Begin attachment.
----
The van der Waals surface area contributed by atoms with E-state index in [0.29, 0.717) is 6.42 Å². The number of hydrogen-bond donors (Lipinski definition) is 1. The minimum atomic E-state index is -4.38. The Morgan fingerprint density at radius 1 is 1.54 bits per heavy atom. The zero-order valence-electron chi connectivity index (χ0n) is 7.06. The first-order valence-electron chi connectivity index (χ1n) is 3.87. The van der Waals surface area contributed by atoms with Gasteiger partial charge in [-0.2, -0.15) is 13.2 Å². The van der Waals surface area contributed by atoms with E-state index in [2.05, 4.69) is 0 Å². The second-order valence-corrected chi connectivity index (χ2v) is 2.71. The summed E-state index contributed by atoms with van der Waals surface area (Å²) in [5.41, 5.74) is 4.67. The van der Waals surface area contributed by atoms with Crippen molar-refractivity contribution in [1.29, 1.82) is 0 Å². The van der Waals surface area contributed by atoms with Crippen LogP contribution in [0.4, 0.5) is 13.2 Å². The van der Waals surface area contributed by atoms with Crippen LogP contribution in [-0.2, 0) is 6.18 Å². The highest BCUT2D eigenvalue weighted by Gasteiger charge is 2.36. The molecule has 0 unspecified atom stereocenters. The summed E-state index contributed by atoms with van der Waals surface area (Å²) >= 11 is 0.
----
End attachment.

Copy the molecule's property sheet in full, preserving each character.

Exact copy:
The van der Waals surface area contributed by atoms with E-state index in [0.29, 0.717) is 6.42 Å². The number of hydrogen-bond donors (Lipinski definition) is 1. The minimum atomic E-state index is -4.38. The Morgan fingerprint density at radius 1 is 1.54 bits per heavy atom. The zero-order valence-electron chi connectivity index (χ0n) is 7.06. The first-order valence-electron chi connectivity index (χ1n) is 3.87. The van der Waals surface area contributed by atoms with Gasteiger partial charge in [-0.2, -0.15) is 13.2 Å². The van der Waals surface area contributed by atoms with E-state index in [2.05, 4.69) is 0 Å². The second-order valence-corrected chi connectivity index (χ2v) is 2.71. The summed E-state index contributed by atoms with van der Waals surface area (Å²) in [5.41, 5.74) is 4.67. The van der Waals surface area contributed by atoms with Crippen molar-refractivity contribution in [1.29, 1.82) is 0 Å². The van der Waals surface area contributed by atoms with Crippen LogP contribution in [0.4, 0.5) is 13.2 Å². The van der Waals surface area contributed by atoms with Crippen LogP contribution in [-0.2, 0) is 6.18 Å². The highest BCUT2D eigenvalue weighted by Gasteiger charge is 2.36. The molecule has 0 unspecified atom stereocenters. The summed E-state index contributed by atoms with van der Waals surface area (Å²) >= 11 is 0.